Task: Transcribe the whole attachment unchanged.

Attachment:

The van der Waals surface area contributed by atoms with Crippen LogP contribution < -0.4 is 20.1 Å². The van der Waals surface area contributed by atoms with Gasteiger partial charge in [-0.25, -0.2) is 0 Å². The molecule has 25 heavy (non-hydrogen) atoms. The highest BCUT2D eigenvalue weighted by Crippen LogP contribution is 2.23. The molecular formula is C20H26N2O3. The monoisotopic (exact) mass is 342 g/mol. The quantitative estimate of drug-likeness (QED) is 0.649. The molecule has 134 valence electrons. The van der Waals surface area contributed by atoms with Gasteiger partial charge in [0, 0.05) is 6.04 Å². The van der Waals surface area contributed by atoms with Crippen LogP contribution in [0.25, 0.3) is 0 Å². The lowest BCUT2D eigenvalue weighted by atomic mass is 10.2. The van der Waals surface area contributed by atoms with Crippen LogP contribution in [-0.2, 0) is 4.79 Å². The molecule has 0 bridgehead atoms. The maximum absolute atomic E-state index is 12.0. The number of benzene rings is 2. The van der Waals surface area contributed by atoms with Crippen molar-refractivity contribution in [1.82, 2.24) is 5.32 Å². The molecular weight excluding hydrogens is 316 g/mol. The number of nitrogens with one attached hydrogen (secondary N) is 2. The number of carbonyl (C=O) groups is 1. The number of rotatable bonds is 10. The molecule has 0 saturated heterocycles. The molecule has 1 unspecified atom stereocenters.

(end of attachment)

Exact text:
The van der Waals surface area contributed by atoms with Crippen LogP contribution < -0.4 is 20.1 Å². The van der Waals surface area contributed by atoms with Gasteiger partial charge in [-0.25, -0.2) is 0 Å². The molecule has 25 heavy (non-hydrogen) atoms. The highest BCUT2D eigenvalue weighted by Crippen LogP contribution is 2.23. The molecular formula is C20H26N2O3. The monoisotopic (exact) mass is 342 g/mol. The quantitative estimate of drug-likeness (QED) is 0.649. The molecule has 134 valence electrons. The van der Waals surface area contributed by atoms with Gasteiger partial charge in [0, 0.05) is 6.04 Å². The van der Waals surface area contributed by atoms with Crippen LogP contribution in [0.25, 0.3) is 0 Å². The lowest BCUT2D eigenvalue weighted by atomic mass is 10.2. The van der Waals surface area contributed by atoms with Crippen LogP contribution in [-0.2, 0) is 4.79 Å². The molecule has 0 bridgehead atoms. The maximum absolute atomic E-state index is 12.0. The number of benzene rings is 2. The van der Waals surface area contributed by atoms with Crippen molar-refractivity contribution in [1.82, 2.24) is 5.32 Å². The molecular weight excluding hydrogens is 316 g/mol. The number of nitrogens with one attached hydrogen (secondary N) is 2. The number of carbonyl (C=O) groups is 1. The number of rotatable bonds is 10. The molecule has 0 saturated heterocycles. The molecule has 1 unspecified atom stereocenters.